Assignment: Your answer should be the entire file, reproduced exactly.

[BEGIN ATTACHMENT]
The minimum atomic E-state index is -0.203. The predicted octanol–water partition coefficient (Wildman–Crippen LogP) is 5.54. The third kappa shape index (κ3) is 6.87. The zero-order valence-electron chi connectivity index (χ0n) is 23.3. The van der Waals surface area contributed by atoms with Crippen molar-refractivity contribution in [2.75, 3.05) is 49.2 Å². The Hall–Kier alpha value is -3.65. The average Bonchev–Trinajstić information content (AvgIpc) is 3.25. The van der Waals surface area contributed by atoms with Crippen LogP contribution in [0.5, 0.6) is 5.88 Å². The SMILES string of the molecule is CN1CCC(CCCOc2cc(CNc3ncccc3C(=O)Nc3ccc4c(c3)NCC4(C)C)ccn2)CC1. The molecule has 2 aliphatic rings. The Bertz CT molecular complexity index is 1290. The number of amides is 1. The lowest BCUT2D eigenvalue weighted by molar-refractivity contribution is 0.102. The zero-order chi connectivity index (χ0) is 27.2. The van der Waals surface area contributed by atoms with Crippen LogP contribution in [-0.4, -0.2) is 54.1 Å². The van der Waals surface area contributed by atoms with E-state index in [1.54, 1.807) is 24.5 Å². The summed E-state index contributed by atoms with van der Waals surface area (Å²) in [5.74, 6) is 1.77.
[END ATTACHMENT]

The minimum atomic E-state index is -0.203. The predicted octanol–water partition coefficient (Wildman–Crippen LogP) is 5.54. The third kappa shape index (κ3) is 6.87. The zero-order valence-electron chi connectivity index (χ0n) is 23.3. The van der Waals surface area contributed by atoms with Crippen molar-refractivity contribution in [2.75, 3.05) is 49.2 Å². The Hall–Kier alpha value is -3.65. The average Bonchev–Trinajstić information content (AvgIpc) is 3.25. The van der Waals surface area contributed by atoms with Crippen LogP contribution in [0.5, 0.6) is 5.88 Å². The SMILES string of the molecule is CN1CCC(CCCOc2cc(CNc3ncccc3C(=O)Nc3ccc4c(c3)NCC4(C)C)ccn2)CC1. The molecule has 2 aliphatic rings. The Bertz CT molecular complexity index is 1290. The number of amides is 1. The lowest BCUT2D eigenvalue weighted by molar-refractivity contribution is 0.102. The zero-order chi connectivity index (χ0) is 27.2. The van der Waals surface area contributed by atoms with Crippen LogP contribution in [-0.4, -0.2) is 54.1 Å². The van der Waals surface area contributed by atoms with E-state index in [1.54, 1.807) is 24.5 Å². The summed E-state index contributed by atoms with van der Waals surface area (Å²) in [5.74, 6) is 1.77.